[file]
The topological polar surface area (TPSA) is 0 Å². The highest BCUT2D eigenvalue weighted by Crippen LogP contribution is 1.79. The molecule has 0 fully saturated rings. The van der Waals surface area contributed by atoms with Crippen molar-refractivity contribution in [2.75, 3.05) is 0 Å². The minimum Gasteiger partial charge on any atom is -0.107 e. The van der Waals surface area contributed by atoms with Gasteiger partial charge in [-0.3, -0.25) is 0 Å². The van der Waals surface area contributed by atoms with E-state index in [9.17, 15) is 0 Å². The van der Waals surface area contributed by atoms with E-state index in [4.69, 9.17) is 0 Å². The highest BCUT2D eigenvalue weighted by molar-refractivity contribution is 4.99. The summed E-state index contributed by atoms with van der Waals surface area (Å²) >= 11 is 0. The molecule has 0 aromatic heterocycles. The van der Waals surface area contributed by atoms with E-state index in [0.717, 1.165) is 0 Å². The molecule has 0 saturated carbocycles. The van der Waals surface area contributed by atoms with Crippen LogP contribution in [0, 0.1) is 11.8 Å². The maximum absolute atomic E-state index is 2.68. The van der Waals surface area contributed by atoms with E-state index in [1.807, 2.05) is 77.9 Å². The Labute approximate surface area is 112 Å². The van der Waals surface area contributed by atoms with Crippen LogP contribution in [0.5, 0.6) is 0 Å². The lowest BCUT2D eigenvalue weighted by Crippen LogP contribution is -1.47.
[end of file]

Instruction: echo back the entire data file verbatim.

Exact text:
The topological polar surface area (TPSA) is 0 Å². The highest BCUT2D eigenvalue weighted by Crippen LogP contribution is 1.79. The molecule has 0 fully saturated rings. The van der Waals surface area contributed by atoms with Crippen molar-refractivity contribution in [2.75, 3.05) is 0 Å². The minimum Gasteiger partial charge on any atom is -0.107 e. The van der Waals surface area contributed by atoms with Gasteiger partial charge in [-0.3, -0.25) is 0 Å². The van der Waals surface area contributed by atoms with E-state index in [9.17, 15) is 0 Å². The van der Waals surface area contributed by atoms with E-state index in [4.69, 9.17) is 0 Å². The highest BCUT2D eigenvalue weighted by molar-refractivity contribution is 4.99. The summed E-state index contributed by atoms with van der Waals surface area (Å²) >= 11 is 0. The molecule has 0 aromatic heterocycles. The van der Waals surface area contributed by atoms with E-state index in [0.717, 1.165) is 0 Å². The molecule has 0 saturated carbocycles. The van der Waals surface area contributed by atoms with Crippen LogP contribution in [0, 0.1) is 11.8 Å². The maximum absolute atomic E-state index is 2.68. The van der Waals surface area contributed by atoms with E-state index in [1.807, 2.05) is 77.9 Å². The Labute approximate surface area is 112 Å². The van der Waals surface area contributed by atoms with Crippen LogP contribution in [0.5, 0.6) is 0 Å². The lowest BCUT2D eigenvalue weighted by Crippen LogP contribution is -1.47.